1. Feeney’s The Canadian Law of Wills, 4th ed. (Markham: LexisNexis, 2000) at 8.17 states:
An executor has a duty to settle the affairs of the estate and to distribute in accordance with the terms of the Will. A power granted to an executor exists within the context of the executor’s duty to settle the affairs of the estate and to distribute.
2. A power to retain an asset does not override the executor’s duty to settle the affairs of the estate and to distribute, per Justice Middleton in Sievert, Re (1921), 67 D.L.R. 199 (Ont. C.A.) at p. 200.
3. In Ketcham v. Walton 2012 BCSC 175 at para. 10, Mr. Justice Wong stated: “The basic principle of an executor’s duty to specified potential beneficiaries of the will is neutrality.” He quoted Mr. Justice Bouck in Quirico v. Pepper Estate (1999) 22 BCTC 82 (BCSC) at para. 15, as follows:
The primary duty of an executor is to preserve the assets of the estate, pay the debts and distribute the balance to the beneficiaries entitled under the will, or in accordance with any other order made under the Wills Variation Act. An executor should not pick sides between the beneficiaries and use estate funds to finance litigation on their behalf under the Wills Variation Act. It is a matter of indifference to the executor as to how the estate should be divided. He or she need only comply with the terms of the will or any variation of it made by a court.
4. The statutory authority to remove a trustee and appoint a replacement for that trustee is set out in ss. 30 and 31 of the Trustee Act, R.S.B.C. 1996, c. 464:
30. A trustee or receiver appointed by any court may be removed and a trustee, trustees or receiver substituted in place of him or her, at any time on application to the court by any trust beneficiary who is not under legal disability, with the consent and approval of a majority in interest and number of the trust beneficiaries who are also not under legal disability.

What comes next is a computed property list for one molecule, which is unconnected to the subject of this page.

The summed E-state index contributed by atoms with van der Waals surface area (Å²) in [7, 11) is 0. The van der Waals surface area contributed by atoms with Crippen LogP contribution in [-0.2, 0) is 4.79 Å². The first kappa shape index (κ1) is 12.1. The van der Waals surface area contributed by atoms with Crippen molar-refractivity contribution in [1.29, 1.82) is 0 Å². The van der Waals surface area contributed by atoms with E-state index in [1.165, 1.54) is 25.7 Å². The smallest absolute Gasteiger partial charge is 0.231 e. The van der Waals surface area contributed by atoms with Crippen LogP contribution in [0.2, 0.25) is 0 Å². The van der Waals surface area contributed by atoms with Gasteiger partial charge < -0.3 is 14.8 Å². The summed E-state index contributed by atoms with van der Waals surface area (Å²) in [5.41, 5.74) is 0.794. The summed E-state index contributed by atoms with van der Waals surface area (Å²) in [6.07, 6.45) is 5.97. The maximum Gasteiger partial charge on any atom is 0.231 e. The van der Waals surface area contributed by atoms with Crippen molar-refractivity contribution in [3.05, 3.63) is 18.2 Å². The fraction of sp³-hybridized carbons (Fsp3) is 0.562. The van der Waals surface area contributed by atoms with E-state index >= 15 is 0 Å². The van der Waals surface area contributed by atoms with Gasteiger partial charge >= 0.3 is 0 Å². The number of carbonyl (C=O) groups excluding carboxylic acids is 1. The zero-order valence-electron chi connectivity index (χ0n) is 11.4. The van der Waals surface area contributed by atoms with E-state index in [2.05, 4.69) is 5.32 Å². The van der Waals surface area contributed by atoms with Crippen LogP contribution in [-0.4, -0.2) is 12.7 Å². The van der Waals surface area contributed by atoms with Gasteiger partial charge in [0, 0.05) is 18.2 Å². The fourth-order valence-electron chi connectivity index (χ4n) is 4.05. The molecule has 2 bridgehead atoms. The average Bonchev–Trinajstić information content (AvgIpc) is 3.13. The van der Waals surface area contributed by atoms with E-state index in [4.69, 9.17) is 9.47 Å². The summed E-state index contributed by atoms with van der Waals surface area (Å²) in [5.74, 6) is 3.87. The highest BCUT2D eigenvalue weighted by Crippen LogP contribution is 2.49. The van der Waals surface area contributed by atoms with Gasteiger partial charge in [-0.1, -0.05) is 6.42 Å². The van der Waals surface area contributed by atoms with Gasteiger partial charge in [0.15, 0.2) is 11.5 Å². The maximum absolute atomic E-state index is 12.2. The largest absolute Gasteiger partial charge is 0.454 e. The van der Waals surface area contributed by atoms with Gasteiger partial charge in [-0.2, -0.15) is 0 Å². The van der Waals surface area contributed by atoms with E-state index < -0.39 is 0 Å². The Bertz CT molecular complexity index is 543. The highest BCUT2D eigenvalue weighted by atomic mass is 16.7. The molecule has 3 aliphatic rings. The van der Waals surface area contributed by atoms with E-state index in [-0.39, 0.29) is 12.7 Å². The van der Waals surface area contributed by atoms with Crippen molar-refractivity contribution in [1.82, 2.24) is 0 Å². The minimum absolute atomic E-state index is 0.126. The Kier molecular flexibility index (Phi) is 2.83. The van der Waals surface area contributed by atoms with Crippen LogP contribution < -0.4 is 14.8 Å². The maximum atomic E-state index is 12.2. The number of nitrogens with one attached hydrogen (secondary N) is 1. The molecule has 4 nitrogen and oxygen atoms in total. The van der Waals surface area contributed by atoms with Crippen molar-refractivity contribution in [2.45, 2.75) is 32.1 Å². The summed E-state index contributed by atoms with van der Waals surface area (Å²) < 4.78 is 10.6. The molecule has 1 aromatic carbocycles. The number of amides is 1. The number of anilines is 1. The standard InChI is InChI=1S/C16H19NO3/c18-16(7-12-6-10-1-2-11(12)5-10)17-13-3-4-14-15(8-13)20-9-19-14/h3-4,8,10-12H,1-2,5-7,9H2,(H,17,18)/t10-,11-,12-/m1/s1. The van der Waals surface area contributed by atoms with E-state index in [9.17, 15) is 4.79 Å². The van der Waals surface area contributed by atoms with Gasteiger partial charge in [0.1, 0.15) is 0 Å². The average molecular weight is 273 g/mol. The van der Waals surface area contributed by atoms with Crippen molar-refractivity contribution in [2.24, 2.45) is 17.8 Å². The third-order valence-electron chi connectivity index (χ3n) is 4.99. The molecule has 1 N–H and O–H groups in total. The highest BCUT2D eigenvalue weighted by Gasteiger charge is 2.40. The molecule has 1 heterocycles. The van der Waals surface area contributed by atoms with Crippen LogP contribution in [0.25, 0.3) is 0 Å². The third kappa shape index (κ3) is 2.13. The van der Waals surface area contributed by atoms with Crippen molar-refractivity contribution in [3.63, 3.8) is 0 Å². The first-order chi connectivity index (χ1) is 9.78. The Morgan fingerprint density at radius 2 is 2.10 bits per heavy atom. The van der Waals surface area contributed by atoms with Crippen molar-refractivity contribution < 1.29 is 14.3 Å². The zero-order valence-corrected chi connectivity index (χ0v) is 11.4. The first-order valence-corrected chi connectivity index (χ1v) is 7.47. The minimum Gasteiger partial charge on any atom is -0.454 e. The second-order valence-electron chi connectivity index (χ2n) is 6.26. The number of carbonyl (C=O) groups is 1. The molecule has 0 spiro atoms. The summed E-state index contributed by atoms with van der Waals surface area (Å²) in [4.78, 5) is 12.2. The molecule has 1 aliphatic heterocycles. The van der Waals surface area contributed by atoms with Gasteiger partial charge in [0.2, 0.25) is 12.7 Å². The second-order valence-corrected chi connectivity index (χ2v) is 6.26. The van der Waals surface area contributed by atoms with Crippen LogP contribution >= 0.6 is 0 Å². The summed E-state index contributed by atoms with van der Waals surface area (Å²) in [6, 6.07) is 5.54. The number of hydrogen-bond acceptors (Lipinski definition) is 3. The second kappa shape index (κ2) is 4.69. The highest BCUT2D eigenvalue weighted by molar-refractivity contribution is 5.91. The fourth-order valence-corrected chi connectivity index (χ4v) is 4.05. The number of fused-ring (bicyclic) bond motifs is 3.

31. If it is expedient to appoint a new trustee and it is found inexpedient, difficult or impractical to do so without the assistance of the court, it is lawful for the court to make an order appointing a new trustee or trustees, whether there is an existing trustee or not at the time of making the order, and either in substitution for, or in addition to any existing trustees.
5. In Miles v. Vince, 2014 BCCA 289 at paras. 84-85, Madam Justice Levine, for the Court, considered the bases upon which a court might remove a trustee, as follows:
 What circumstances justify the removal of a trustee? In Letterstedt v. Broers (1884), L.R. App. Cas. 371 (J.C.P.C.), the court established guidelines justifying the removal of a trustee (at 385-389):
“1. If the Court is satisfied that the continuance of the trustee would prevent the trusts being properly executed, the trustee might be removed. It must always be borne in mind that trustees exist for the benefit of those to whom the creator of the trust has given the trust estate.
2. The acts or omissions must be such as to endanger the trust property or to show a want of honesty, or a want of proper capacity to execute the duties, or a want of reasonable fidelity.
3. In exercising the delicate jurisdiction of removing trustees, the Court’s main guide must be the welfare of the beneficiaries. It is not possible to lay down any more definite rule in a matter that is so “essentially dependent on details often of great nicety.” The Court must proceed to look carefully into the circumstances of the case.
4. Where a trustee is asked to resign, and if it appears clear that the continuance of the trustee would be detrimental to the execution of the trusts, even if for no other reason than that human infirmity would prevent those beneficially interested, or those who act for them, from working in harmony with the trustee, and if there is no reason to the contrary from the intentions of the framer of the trust to give this trustee a benefit or otherwise, the trustee is always advised by his own counsel to resign.”